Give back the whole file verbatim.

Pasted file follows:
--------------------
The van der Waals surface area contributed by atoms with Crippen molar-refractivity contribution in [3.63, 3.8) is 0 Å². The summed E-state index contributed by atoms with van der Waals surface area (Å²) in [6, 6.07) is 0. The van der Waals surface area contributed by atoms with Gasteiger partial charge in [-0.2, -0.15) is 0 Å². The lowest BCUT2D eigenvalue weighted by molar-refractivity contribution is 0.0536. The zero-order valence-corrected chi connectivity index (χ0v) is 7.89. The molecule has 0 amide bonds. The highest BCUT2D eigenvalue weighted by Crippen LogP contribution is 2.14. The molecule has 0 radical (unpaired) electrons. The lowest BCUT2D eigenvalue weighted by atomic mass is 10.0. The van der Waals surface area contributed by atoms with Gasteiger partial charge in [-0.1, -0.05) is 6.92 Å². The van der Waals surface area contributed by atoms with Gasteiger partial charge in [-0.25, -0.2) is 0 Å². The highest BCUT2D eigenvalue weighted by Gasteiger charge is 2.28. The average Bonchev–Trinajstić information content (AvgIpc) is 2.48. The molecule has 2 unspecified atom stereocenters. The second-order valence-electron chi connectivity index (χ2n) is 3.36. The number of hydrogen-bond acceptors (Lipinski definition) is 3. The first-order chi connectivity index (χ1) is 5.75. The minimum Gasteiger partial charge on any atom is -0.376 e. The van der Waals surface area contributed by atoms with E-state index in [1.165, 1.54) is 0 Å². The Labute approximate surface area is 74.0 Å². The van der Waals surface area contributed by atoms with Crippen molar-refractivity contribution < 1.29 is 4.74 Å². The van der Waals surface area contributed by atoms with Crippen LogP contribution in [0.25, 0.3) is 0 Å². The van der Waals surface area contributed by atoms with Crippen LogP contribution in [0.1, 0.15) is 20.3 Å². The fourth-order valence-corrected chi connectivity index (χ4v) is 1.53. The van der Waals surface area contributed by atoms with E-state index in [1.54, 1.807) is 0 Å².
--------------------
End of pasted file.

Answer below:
The van der Waals surface area contributed by atoms with Crippen molar-refractivity contribution in [3.63, 3.8) is 0 Å². The summed E-state index contributed by atoms with van der Waals surface area (Å²) in [6, 6.07) is 0. The van der Waals surface area contributed by atoms with Gasteiger partial charge in [-0.2, -0.15) is 0 Å². The lowest BCUT2D eigenvalue weighted by molar-refractivity contribution is 0.0536. The zero-order valence-corrected chi connectivity index (χ0v) is 7.89. The molecule has 0 amide bonds. The highest BCUT2D eigenvalue weighted by Crippen LogP contribution is 2.14. The molecule has 0 radical (unpaired) electrons. The lowest BCUT2D eigenvalue weighted by atomic mass is 10.0. The van der Waals surface area contributed by atoms with Gasteiger partial charge in [-0.1, -0.05) is 6.92 Å². The van der Waals surface area contributed by atoms with Gasteiger partial charge in [-0.25, -0.2) is 0 Å². The highest BCUT2D eigenvalue weighted by Gasteiger charge is 2.28. The average Bonchev–Trinajstić information content (AvgIpc) is 2.48. The molecule has 2 unspecified atom stereocenters. The second-order valence-electron chi connectivity index (χ2n) is 3.36. The number of hydrogen-bond acceptors (Lipinski definition) is 3. The first-order chi connectivity index (χ1) is 5.75. The minimum Gasteiger partial charge on any atom is -0.376 e. The van der Waals surface area contributed by atoms with E-state index in [1.165, 1.54) is 0 Å². The Labute approximate surface area is 74.0 Å². The van der Waals surface area contributed by atoms with Crippen molar-refractivity contribution < 1.29 is 4.74 Å². The van der Waals surface area contributed by atoms with Crippen LogP contribution in [0.25, 0.3) is 0 Å². The van der Waals surface area contributed by atoms with Crippen LogP contribution in [0.1, 0.15) is 20.3 Å². The fourth-order valence-corrected chi connectivity index (χ4v) is 1.53. The van der Waals surface area contributed by atoms with E-state index in [1.54, 1.807) is 0 Å².